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Global Shortages: How the World Ran Out of Everything

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EDITOR NOTE: Paring orders to remain flexible in industries that may have sudden shifts in supply and demand is nothing new. Toyota introduced this efficient practice half a century ago. It worked, and almost all companies followed. But this practice only works when the deviation from the norm is within or close to average expectations. Pandemics don’t fall within this range of expectations. So, orders were limited, to begin with, then lockdowns prevented the production and delivery of more products and orders, and now, with demand and consumption ticking up, supply across a wide swathe of sectors is incredibly low. The result is inflation due to supply chain disruption. Everything from certain grocery items to semiconductors used in cars and gadgets is in short supply. Even physical gold and silver supplies are rapidly depleting relative to their “paper” counterparts. One thing that’s not in short supply is paper money. That can help ramp up spending, but in the process, it dilutes the value of money, meaning that the value backing the dollar is now in short supply, so to speak. The Fed believes the outcome of these global shortages is manageable and predictable. We think the Fed is experiencing an “oversupply” in confidence and based on its own historical track record, that, especially, is something to fear, and something to “hedge” with sound money solutions.

Global shortages of many goods reflect the disruption of the pandemic combined with decades of companies limiting their inventories.

In the story of how the modern world was constructed, Toyota stands out as the mastermind of a monumental advance in industrial efficiency. The Japanese automaker pioneered so-called Just In Time manufacturing, in which parts are delivered to factories right as they are required, minimizing the need to stockpile them.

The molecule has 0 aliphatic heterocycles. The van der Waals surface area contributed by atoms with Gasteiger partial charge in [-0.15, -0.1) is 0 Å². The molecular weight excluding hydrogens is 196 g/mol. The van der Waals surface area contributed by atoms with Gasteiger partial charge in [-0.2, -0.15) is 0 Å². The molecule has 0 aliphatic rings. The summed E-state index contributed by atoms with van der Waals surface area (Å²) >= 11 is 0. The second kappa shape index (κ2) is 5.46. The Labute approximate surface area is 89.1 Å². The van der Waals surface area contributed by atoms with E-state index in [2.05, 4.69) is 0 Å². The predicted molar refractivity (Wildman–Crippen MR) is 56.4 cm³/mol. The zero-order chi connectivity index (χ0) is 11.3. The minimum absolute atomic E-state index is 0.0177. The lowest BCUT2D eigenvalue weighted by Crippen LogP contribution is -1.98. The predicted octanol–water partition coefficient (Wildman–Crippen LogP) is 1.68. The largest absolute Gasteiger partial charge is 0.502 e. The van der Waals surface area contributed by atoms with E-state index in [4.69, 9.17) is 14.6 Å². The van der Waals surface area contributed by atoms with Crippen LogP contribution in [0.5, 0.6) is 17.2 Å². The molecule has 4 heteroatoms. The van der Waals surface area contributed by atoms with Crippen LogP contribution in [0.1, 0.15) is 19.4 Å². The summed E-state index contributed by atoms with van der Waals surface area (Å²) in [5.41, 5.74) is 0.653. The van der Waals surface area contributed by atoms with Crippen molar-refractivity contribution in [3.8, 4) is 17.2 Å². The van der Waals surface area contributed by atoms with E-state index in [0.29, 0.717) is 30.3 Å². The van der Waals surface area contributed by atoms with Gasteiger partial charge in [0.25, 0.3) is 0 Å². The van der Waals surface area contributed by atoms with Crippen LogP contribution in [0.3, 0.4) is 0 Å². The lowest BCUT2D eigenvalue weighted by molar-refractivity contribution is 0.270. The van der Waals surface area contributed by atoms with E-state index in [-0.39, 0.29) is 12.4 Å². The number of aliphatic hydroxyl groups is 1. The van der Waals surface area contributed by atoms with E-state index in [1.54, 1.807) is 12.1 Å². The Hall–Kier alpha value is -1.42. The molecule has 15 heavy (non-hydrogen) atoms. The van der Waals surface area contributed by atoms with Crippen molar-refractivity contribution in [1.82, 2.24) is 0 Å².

Over the last half-century, this approach has captivated global business in industries far beyond autos. From fashion to food processing to pharmaceuticals, companies have embraced Just In Time to stay nimble, allowing them to adapt to changing market demands, while cutting costs.

But the tumultuous events of the past year have challenged the merits of paring inventories, while reinvigorating concerns that some industries have gone too far, leaving them vulnerable to disruption. As the pandemic has hampered factory operations and sown chaos in global shipping, many economies around the world have been bedeviled by shortages of a vast range of goods — from electronics to lumber to clothing.

In a time of extraordinary upheaval in the global economy, Just In Time is running late.

“It’s sort of like supply chain run amok,” said Willy C. Shih, an international trade expert at Harvard Business School. “In a race to get to the lowest cost, I have concentrated my risk. We are at the logical conclusion of all that.”

The most prominent manifestation of too much reliance on Just In Time is found in the very industry that invented it: Automakers have been crippled by a shortage of computer chips — vital car components produced mostly in Asia. Without enough chips on hand, auto factories from India to the United States to Brazil have been forced to halt assembly lines.

But the breadth and persistence of the shortages reveal the extent to which the Just In Time idea has come to dominate commercial life. This helps explain why Nike and other apparel brands struggle to stock retail outlets with their wares. It’s one of the reasons construction companies are having trouble purchasing paints and sealants. It was a principal contributor to the tragic shortages of personal protective equipment early in the pandemic, which left frontline medical workers without adequate gear.

Just In Time has amounted to no less than a revolution in the business world. By keeping inventories thin, major retailers have been able to use more of their space to display a wider array of goods. Just In Time has enabled manufacturers to customize their wares. And lean production has significantly cut costs while allowing companies to pivot quickly to new products.